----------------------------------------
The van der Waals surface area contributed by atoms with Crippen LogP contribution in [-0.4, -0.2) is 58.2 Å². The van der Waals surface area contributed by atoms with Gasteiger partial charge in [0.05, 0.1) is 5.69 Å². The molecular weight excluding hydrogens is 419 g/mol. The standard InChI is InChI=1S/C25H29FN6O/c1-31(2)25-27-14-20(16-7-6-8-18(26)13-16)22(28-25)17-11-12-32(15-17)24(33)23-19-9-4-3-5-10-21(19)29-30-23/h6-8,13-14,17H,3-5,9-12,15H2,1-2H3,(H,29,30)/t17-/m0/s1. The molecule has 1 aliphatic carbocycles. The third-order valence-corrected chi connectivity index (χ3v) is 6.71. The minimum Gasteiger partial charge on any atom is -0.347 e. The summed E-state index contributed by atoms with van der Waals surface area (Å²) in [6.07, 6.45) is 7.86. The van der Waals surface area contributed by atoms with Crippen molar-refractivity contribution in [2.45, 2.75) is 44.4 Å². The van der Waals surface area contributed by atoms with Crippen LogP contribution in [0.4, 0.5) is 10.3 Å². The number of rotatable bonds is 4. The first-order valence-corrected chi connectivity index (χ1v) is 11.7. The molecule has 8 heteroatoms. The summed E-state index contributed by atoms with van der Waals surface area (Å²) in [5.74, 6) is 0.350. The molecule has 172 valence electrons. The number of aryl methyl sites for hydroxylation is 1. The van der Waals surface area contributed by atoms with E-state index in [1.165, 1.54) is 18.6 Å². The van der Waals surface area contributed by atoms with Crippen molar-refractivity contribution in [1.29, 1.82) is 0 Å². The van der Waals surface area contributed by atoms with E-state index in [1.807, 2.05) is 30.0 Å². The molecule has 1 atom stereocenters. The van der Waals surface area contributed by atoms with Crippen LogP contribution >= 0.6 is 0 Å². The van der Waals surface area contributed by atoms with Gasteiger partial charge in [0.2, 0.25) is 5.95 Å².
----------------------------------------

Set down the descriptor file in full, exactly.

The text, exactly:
The van der Waals surface area contributed by atoms with Crippen LogP contribution in [-0.4, -0.2) is 58.2 Å². The van der Waals surface area contributed by atoms with Gasteiger partial charge in [0.05, 0.1) is 5.69 Å². The molecular weight excluding hydrogens is 419 g/mol. The standard InChI is InChI=1S/C25H29FN6O/c1-31(2)25-27-14-20(16-7-6-8-18(26)13-16)22(28-25)17-11-12-32(15-17)24(33)23-19-9-4-3-5-10-21(19)29-30-23/h6-8,13-14,17H,3-5,9-12,15H2,1-2H3,(H,29,30)/t17-/m0/s1. The molecule has 1 aliphatic carbocycles. The third-order valence-corrected chi connectivity index (χ3v) is 6.71. The minimum Gasteiger partial charge on any atom is -0.347 e. The summed E-state index contributed by atoms with van der Waals surface area (Å²) in [6.07, 6.45) is 7.86. The van der Waals surface area contributed by atoms with Crippen molar-refractivity contribution in [2.45, 2.75) is 44.4 Å². The van der Waals surface area contributed by atoms with Crippen LogP contribution in [0.4, 0.5) is 10.3 Å². The number of rotatable bonds is 4. The first-order valence-corrected chi connectivity index (χ1v) is 11.7. The molecule has 8 heteroatoms. The summed E-state index contributed by atoms with van der Waals surface area (Å²) in [5.74, 6) is 0.350. The molecule has 172 valence electrons. The number of aryl methyl sites for hydroxylation is 1. The van der Waals surface area contributed by atoms with E-state index in [1.165, 1.54) is 18.6 Å². The van der Waals surface area contributed by atoms with Crippen molar-refractivity contribution in [1.29, 1.82) is 0 Å². The van der Waals surface area contributed by atoms with E-state index in [1.807, 2.05) is 30.0 Å². The molecule has 1 atom stereocenters. The van der Waals surface area contributed by atoms with Crippen LogP contribution >= 0.6 is 0 Å². The van der Waals surface area contributed by atoms with Gasteiger partial charge in [0.2, 0.25) is 5.95 Å².